--TUSCANY (Grant Hardie, 2017, 2018, 272 pages, $ hardbound) is by Katie & Giancarlo Caldesi who have been working their way through Italian food and travel: with preps from separately published books dealing with the Amalfi Coast, Venice, Rome, and Sicily. Now it is Tuscany's turn, one of the most food-obsessed regions in Italy. So it's a culinary journey beginning with breakfast, and following through with lunch, dinner and the weekend feast. It is a diverse landscape of simple meals and fab feasts from Tuscany, and the Caldesis do it well. Excellent photos blend plating, techniques and travel illustrations together.
--TOKYO NEW WAVE (Ten Speed Press, 2018, 296 pages, $54 hardbound) is by writer Andrea Fazzari, a Tokyo-based international food stylist, restaurant consultant, and photographer. Here she has gathered notes and recipes (plus, of course, her photos) from 31 chefs that are defining Japan's next generation – 30 men and 1 woman. Profiles illuminate their techniques and philosophies, and how they feel about their country's food. If you cannot get to Tokyo (or would like a visual remembrance), this is the next best thing. Each chef is given a separate chapter, and at the back there is a listing with advice about websites and Japanese fluency. Interviews are summaries, with Qs and As. Delicious, and well-worth looking at.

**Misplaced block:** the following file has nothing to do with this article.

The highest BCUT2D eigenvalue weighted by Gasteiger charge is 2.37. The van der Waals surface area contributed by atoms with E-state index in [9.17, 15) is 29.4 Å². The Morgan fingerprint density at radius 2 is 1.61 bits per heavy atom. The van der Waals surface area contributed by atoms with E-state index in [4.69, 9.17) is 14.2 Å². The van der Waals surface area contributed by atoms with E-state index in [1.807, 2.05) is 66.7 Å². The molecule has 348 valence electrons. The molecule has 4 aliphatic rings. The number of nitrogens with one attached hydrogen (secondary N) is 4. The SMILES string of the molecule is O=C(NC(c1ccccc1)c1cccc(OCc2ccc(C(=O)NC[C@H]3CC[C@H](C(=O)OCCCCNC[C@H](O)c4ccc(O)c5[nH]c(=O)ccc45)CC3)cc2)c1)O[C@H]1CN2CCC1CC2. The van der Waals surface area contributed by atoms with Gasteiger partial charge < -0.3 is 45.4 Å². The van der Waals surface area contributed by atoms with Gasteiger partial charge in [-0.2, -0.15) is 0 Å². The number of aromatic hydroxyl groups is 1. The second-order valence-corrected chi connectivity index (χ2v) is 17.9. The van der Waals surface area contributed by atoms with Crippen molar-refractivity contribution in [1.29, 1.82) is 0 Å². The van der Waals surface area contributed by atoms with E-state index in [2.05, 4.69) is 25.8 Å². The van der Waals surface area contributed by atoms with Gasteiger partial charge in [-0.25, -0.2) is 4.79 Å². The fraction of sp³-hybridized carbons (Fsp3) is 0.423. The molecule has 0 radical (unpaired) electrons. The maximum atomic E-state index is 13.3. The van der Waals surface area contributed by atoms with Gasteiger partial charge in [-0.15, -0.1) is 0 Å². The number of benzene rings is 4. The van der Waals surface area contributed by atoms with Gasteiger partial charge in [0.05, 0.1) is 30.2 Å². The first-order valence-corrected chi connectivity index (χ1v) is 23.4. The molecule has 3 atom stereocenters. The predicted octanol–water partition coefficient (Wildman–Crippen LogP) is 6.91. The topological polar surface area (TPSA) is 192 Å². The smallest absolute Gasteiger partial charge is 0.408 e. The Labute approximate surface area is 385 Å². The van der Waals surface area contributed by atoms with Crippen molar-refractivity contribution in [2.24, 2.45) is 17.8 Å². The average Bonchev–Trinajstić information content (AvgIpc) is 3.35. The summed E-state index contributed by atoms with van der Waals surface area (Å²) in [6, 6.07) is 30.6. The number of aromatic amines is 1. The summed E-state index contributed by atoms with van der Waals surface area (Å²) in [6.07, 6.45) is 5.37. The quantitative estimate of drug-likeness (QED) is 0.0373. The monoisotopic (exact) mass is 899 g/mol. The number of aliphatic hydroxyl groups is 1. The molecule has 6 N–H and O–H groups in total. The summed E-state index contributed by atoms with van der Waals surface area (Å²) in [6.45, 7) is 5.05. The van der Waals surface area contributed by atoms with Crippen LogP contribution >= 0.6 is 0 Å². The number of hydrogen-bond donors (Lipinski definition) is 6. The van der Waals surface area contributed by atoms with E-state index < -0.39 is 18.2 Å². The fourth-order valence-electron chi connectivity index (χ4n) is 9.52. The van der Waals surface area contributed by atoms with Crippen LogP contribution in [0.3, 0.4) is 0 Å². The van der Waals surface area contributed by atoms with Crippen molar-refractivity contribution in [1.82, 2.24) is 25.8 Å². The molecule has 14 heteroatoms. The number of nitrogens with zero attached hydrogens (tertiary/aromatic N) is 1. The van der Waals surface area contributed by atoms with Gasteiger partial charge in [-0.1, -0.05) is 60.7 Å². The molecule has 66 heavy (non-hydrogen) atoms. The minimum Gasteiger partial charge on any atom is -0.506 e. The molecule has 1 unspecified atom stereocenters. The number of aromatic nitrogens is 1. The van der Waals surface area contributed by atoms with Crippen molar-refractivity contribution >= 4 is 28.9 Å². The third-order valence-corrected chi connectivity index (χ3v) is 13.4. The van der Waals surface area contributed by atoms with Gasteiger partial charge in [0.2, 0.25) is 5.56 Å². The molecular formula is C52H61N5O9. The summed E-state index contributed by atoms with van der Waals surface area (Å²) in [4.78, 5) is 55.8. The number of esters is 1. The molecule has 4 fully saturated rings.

--BETWEEN HARLEM AND HEAVEN (Flatiron Books, 2018, 272 pages, $48.99 hardbound) is by J.J. Johnson and Alexander Smalls. "JJ" is a James Beard nominee working in NYC kitchens and in Ghana (Villa Monticello). Smalls is an award winning chef-owner in NYC, and together they have operated The Cecil, which is now part of Minton's. Veronica Chambers is the focusing coauthor (she's done other books with Ripert and Samuelsson). This is Afro-Asian-American fusion cooking for big nights, weekends, and every day. The openers are collections of memoirs by the authors, with a careful explanation of Harlem and where they had their roots. This is followed by chapters dealing with salads, meat and poultry, fish, vegetarian, rice and sides, desserts, and more profile material about Bengali Harlem, sauces, Minton's Playhouse, and the Afro-Asian flavour profile. The range includes BBQ brisket egg roll, king mushrooms with harissa vinaigrette and roasted carrots, roti with black-eyed pea hummus and eggplant/carrot puree, charred okra, collard green salsa verde, gullah shrimp mini burgers, and green apple curry.